That happened in 2002, when Spain selected “Mondays in the Sun” over Pedro Almodovar’s “Talk to Her,” which went on to win a screenwriting Oscar. Spain has taken criticism this year for choosing Agusti Villaronga’s “Black Bread” instead of Almodovar’s “The Skin I Live in.”
Such decisions are inevitably painful and potentially controversial. Films can slip through the cracks with the Globes as well, though Rakhlin and other members often go out of their way to encourage producers of quality foreign pics to submit — the more the merrier.
“Theoretically, if two masterpieces come from the same country, why not consider them both?” he says.
GOLDEN GLOBES PREVIEW IN DAILY VARIETY
Ricky didn’t lose their number | Peace for a time as org and prodco collaborate | No-limit rule a boon for global pic parade | HFPA denies being starstruck in noms process | Marketing strategies can shift at Globes time | No rest for the bleary-eyed | New kids on the blockContact Peter Debruge at [email protected]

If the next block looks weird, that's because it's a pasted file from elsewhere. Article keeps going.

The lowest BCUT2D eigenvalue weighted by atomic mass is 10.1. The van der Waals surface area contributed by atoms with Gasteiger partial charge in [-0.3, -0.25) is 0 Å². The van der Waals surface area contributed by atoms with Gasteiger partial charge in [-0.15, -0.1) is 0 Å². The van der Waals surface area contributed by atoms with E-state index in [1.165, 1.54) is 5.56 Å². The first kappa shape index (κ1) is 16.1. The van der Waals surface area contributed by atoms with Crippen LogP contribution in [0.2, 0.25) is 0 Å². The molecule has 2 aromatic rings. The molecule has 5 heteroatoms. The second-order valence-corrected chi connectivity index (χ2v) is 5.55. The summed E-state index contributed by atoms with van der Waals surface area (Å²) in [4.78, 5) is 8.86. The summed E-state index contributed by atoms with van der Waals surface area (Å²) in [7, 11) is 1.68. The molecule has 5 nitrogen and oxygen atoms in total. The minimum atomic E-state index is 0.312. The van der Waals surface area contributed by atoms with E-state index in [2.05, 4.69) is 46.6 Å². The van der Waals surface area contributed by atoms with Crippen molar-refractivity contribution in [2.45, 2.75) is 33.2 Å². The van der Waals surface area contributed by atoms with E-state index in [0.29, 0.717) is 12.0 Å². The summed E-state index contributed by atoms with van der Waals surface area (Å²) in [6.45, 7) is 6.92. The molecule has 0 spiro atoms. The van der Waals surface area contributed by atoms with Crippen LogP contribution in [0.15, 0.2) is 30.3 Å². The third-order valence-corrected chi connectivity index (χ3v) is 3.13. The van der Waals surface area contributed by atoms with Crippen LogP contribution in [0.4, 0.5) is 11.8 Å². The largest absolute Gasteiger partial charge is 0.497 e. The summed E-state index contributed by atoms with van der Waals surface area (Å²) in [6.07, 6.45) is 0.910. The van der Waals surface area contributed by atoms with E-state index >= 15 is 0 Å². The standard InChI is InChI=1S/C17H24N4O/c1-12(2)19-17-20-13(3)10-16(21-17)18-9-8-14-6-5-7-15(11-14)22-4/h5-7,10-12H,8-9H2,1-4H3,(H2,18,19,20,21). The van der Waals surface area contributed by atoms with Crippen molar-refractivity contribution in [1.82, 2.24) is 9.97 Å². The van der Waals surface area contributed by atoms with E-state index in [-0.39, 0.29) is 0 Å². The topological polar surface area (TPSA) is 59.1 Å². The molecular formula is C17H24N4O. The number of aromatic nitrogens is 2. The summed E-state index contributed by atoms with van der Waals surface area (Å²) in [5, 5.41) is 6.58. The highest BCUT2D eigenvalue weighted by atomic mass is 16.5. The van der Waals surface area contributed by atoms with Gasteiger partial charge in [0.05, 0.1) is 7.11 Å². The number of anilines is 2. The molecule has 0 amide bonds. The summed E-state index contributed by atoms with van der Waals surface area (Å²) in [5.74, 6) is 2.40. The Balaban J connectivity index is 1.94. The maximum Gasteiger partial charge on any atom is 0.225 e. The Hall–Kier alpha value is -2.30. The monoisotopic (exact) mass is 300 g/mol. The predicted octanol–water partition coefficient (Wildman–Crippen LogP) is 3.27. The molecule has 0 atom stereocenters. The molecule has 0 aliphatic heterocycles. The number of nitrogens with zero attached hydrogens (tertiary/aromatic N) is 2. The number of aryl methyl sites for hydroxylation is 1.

Miss Piggy and Kermit the Frog stopped by to meet the Hollywood Foreign Press and talk about their movie comeback after ten years out of the public eye.
They have been resurrected for Disney’s The Muppets, a star-studded PG-rated $40 million musical comedy in which they reunite and join new Muppet Walter to try to save the original Muppet Theater from being demolished by an evil oil baron.
The story calls for Miss Piggy, with blond hair perfectly coiffed and a string of pearls around her neck, to have a climactic showdown with a rival who is trying to take her place.
“There is only one Miss Piggy” declares the porcine movie star.Read More »
At the Belgian Comic Book Center in Brussels the contemporary cartoonist Bart Hofman (photo) introduced the delegation to the history of the cartoon series which lasted from the late Twenties to Hergé’s death in 1983 and sold over 350 million copies until today.
The members attended the premiere of TINTIN in Paris, France, where Steven Spielberg called his film an homage to „one of the great icons of popular culture“.Read More »